Windows Vista also takes advantage of volume snapshots to unify user and system data protection mechanisms and avoid saving redundant backup data. When an application installation or configuration change causes incorrect or undesirable behaviors, you can use System Restore, a feature introduced into the Windows NT® line of operating systems in Windows XP, to restore system files and data to their state as it existed when a restore point was created.
In Windows XP, System Restore uses a file system filter driver—a type of a driver that can see changes at the file level—to make backup copies of system files at the time they change. On Windows Vista, System Restore uses volume snapshots. When you use the System Restore user interface in Windows Vista to go back to a restore point, you're actually copying earlier versions of modified system files from the snapshot associated with the restore point to the live volume.
Windows Vista is the most secure version of Windows yet. In addition to the inclusion of the Windows Defender antispyware engine, Windows Vista introduces numerous security and defense-in-depth features, including BitLocker™ full-volume encryption, code signing for kernel-mode code, protected processes, Address Space Load Randomization, and improvements to Windows service security and User Account Control.
An operating system can only enforce its security policies while it's active, so you have to take additional measures to protect data when the physical security of a system can be compromised and the data accessed from outside the operating system. Hardware-based mechanisms such as BIOS passwords and encryption are two technologies commonly used to prevent unauthorized access, especially on laptops, which are most likely to be lost or stolen.
Windows 2000 introduced the Encrypting File System (EFS) and, in its Windows Vista incarnation, EFS includes a number of improvements over previous implementations, including performance enhancements, support for encrypting the paging file, and storage of user EFS keys on smart cards. However, you can't use EFS to protect access to sensitive areas of the system, such as the registry hive files. For example, if Group Policy allows you to log onto your laptop even when you're not connected to a domain, then your domain credential verifiers are cached in the registry, so an attacker could use tools to obtain your domain account password hash and use that to try to obtain your password with a password cracker. The password would gain them access to your account and EFS files (assuming you didn't store the EFS key on a smart card).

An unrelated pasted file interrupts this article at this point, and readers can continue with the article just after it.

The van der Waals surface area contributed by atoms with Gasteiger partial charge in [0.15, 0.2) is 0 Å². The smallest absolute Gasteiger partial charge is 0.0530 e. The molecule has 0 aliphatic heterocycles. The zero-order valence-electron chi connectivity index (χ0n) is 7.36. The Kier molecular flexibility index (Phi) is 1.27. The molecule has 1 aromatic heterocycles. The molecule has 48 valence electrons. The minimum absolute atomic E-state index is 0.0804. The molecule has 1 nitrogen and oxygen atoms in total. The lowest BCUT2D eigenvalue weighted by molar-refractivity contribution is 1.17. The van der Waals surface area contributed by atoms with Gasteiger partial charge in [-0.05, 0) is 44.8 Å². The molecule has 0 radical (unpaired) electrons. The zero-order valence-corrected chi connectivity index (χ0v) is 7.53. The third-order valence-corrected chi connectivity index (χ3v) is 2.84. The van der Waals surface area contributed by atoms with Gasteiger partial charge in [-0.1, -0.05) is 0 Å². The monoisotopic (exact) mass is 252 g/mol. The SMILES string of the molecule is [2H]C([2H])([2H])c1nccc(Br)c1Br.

To make it easy to encrypt the entire boot volume (the volume with the Windows directory), including all its system files and data, Windows Vista introduces a full-volume encryption feature called Windows BitLocker Drive Encryption. Unlike EFS, which is implemented by the NTFS file system driver and operates at the file level, BitLocker encrypts at the volume level using the Full Volume Encryption (FVE) driver (%Systemroot%\System32\Drivers\Fvevol.sys) as diagrammed in Figure 4.
Figure 4 BitLocker FVE filter driver (Click the image for a larger view)
FVE is a filter driver so it automatically sees all the I/O requests that NTFS sends to the volume, encrypting blocks as they're written and decrypting them as they're read using the Full Volume Encryption Key (FVEK) assigned to the volume when it's initially configured to use BitLocker. By default, volumes are encrypted using a 128-bit AES key and a 128-bit diffuser key. Because the encryption and decryption happen beneath NTFS in the I/O system, the volume appears to NTFS as if it's unencrypted and NTFS does not even need to be aware that BitLocker is enabled. If you attempt to read data from the volume from outside of Windows, however, it appears to be random data.
The FVEK is encrypted with a Volume Master Key (VMK) and stored in a special metadata region of the volume. When you configure BitLocker, you have a number of options for how the VMK will be protected, depending on the system's hardware capabilities. If the system has a Trusted Platform Module (TPM) that conforms to v1.2 of the TPM specification and has associated BIOS support, then you can either encrypt the VMK with the TPM, have the system encrypt the VMK using a key stored in the TPM and one stored on a USB flash device, or encrypt the key using a TPM-stored key and a PIN you enter when the system boots. For systems that don't have a TPM, BitLocker offers the option of encrypting the VMK using a key stored on an external USB flash device. In any case you'll need an unencrypted 1.5GB NTFS system volume, the volume where the Boot Manager and Boot Configuration Database (BCD) are stored.
The advantage of using a TPM is that BitLocker uses TPM features to ensure that it will not decrypt the VMK and unlock the boot volume if the BIOS or the system boot files have changed since BitLocker was enabled. When you encrypt the system volume for the first time, and each time you perform updates to any of the components mentioned, BitLocker calculates SHA-1 hashes of these components and stores each hash, called a measurement, in different Platform Configuration Registers (PCR) of the TPM with the help of the TPM device driver (%Systemroot%\System32\Drivers\Tpm.sys). It then uses the TPM to seal the VMK, an operation that uses a private key stored in the TPM to encrypt the VMK and the values stored in the PCRs along with other data BitLocker passes to the TPM. BitLocker then stores the sealed VMK and encrypted FVEK in the volume's metadata region.